Dr Joel K. Goldstein, a scholar in U.S. Presidency says America is on the way to attaining women representation in government that would be commensurate with the female population in the country.
Goldstein, who is a respected specialist on U.S. Vice Presidency and Constitutional Law, observed that the selection of Sen. Kamala Harris as the running mate of the Democratic Party’s Presidential candidate, Joe Biden is a reflection of the change in America’s political sphere.
Goldstein made the assertion at a webinar while briefing selected journalists from across the globe by the U.S. Department of State – Bureau of Global Public Affairs to cover the 2020 U.S. election.
He said that women were largely excluded from government, but that was fast changing with women increasingly taking up major roles in the public sector.
“Historically, women were largely excluded; that is changing, now there are 26 women in the U.S. Senate, 17 democratic and nine republicans.
“About 25 per cent of the House of Representatives are women; women have not achieved representation commensurate with their number in population but it is tending in that direction.
“The selection of a woman Vice Presidential candidate is part of that process; if the Biden ticket is successful, it will be the first time in 59 presidential elections that one of the two national officers selected would be a woman.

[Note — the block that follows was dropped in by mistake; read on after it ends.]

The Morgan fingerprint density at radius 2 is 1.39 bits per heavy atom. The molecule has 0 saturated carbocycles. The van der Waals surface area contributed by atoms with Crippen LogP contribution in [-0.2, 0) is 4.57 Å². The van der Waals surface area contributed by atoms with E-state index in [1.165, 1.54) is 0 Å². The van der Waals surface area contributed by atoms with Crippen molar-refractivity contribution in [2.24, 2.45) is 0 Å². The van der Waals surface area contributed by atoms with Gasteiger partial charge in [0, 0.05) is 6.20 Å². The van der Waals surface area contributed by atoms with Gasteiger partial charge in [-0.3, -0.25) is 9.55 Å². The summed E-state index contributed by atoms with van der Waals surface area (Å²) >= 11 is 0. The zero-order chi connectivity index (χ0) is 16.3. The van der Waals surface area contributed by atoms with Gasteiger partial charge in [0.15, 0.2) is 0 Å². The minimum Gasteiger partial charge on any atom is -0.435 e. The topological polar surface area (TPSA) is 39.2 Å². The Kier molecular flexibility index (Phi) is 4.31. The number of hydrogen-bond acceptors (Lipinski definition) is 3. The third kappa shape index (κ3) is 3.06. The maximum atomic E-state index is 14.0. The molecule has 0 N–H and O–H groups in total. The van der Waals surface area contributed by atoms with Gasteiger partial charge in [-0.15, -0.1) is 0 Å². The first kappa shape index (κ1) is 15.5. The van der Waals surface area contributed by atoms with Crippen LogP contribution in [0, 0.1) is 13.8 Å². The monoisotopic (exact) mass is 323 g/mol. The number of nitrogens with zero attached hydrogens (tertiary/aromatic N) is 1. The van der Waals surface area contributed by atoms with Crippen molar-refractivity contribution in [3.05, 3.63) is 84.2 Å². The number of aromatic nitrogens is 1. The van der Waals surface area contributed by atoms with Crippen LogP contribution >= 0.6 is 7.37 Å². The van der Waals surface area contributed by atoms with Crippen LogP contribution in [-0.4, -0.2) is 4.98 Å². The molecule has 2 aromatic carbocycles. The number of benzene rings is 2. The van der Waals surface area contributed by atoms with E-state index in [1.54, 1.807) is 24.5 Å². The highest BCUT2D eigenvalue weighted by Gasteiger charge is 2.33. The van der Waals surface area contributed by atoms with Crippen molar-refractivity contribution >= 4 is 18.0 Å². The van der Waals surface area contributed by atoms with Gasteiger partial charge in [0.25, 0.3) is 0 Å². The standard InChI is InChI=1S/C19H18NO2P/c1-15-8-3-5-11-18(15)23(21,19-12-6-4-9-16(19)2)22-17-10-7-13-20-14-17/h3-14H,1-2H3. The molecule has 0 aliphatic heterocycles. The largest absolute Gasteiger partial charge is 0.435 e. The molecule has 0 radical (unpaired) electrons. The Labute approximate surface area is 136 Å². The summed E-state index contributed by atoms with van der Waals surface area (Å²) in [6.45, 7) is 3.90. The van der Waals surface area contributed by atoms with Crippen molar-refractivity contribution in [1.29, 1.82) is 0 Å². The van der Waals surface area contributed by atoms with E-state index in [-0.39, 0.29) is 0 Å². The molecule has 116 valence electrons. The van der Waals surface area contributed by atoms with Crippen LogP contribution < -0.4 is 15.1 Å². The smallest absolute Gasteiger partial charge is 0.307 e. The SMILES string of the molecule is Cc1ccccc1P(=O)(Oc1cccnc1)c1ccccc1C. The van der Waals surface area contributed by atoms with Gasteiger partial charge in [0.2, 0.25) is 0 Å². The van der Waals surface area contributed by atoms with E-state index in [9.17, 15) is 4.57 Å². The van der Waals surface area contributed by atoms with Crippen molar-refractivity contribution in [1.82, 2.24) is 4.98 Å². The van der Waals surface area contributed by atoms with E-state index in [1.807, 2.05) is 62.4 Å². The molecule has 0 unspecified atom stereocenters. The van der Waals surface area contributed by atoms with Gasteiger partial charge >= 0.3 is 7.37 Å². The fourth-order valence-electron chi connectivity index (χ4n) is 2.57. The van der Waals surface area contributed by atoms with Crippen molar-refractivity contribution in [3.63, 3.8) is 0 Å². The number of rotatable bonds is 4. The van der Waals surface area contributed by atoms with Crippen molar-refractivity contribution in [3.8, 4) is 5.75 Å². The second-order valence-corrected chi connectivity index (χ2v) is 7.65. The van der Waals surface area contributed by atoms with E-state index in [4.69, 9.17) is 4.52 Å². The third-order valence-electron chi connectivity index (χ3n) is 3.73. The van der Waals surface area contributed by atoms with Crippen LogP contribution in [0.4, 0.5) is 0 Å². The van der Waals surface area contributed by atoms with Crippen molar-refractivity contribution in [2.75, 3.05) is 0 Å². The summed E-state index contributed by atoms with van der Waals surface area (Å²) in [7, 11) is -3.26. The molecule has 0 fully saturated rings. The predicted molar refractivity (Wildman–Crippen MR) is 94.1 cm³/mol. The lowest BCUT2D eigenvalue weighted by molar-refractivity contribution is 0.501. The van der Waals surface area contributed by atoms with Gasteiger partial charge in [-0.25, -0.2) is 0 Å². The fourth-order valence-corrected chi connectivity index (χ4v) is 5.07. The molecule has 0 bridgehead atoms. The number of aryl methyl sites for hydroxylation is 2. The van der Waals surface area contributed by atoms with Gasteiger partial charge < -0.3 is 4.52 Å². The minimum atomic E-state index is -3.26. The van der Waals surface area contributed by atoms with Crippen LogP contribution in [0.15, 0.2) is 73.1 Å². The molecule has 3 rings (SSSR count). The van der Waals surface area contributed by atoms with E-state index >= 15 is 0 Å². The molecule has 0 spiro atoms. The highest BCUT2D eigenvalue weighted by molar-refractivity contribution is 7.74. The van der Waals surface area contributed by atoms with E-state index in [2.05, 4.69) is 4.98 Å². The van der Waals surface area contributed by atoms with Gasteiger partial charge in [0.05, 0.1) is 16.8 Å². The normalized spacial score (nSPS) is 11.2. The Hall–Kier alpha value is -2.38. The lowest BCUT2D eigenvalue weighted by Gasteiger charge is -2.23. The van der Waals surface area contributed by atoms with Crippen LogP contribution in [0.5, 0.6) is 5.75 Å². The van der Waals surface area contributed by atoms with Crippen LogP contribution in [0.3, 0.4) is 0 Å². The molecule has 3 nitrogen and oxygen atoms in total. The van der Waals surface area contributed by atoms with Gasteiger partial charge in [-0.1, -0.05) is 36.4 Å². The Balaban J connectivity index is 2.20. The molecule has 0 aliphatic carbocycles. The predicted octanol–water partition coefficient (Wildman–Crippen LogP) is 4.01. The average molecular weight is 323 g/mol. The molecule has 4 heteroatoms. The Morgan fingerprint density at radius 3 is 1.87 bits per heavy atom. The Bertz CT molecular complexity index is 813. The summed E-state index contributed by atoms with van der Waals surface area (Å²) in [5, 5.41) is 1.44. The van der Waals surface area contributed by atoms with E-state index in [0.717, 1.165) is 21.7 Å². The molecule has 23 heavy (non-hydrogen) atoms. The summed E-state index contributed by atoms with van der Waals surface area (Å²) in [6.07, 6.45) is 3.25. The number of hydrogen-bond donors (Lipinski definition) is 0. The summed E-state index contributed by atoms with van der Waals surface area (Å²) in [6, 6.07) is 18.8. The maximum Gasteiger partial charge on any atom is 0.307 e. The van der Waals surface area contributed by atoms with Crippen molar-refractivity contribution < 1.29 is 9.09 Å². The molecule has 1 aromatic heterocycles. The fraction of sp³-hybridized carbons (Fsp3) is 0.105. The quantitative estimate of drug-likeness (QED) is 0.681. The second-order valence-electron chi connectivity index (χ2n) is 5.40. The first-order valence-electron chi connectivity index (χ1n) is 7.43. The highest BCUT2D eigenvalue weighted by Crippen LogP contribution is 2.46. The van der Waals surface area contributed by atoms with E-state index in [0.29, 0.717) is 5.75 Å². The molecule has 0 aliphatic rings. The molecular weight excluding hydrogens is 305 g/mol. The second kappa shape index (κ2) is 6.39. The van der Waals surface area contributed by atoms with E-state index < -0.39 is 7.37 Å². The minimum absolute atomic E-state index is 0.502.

“It is a part of historical evolution in a way that opens opportunities to more members of the country,” he said.
The constitutional specialist explained that women had become a more integral part of decision-making process unlike in the past.
He recalled that there were very few women in the parliament in the 1960s and in the 1970s saying the recent wave of change had opened up opportunities for groups hitherto excluded.
“This is the first time we are having a woman running for Vice President on a ticket in a very competitive election; the last two previous times in 1984 and 2008 when women ran, the ticket was really far behind in the polls and less competitive.
“This goes a long way to show the change in American politics; if you look back at what the U.S. Senate, Governorship, House of Representatives and the cabinet positions looked like in the 1960s-1970s, there were very few women who were taking on major roles in public life.
“One of the ways our democracy has changed is that, over time, positions are opening up to groups that traditionally had been excluded.
“So that in 1984, there is no single democratic woman in the U.S. senate at the time; there was only one woman who was a democratic governor at that time in Kentucky.
“There are very few women that served in president cadre cabinet, there is only one woman who was appointed to the U.S. Supreme Court by a Republican President,” he said.
Goldstein said that contrary to what was obtainable in the past, the role of the Vice President in the U.S. government had gained more attraction.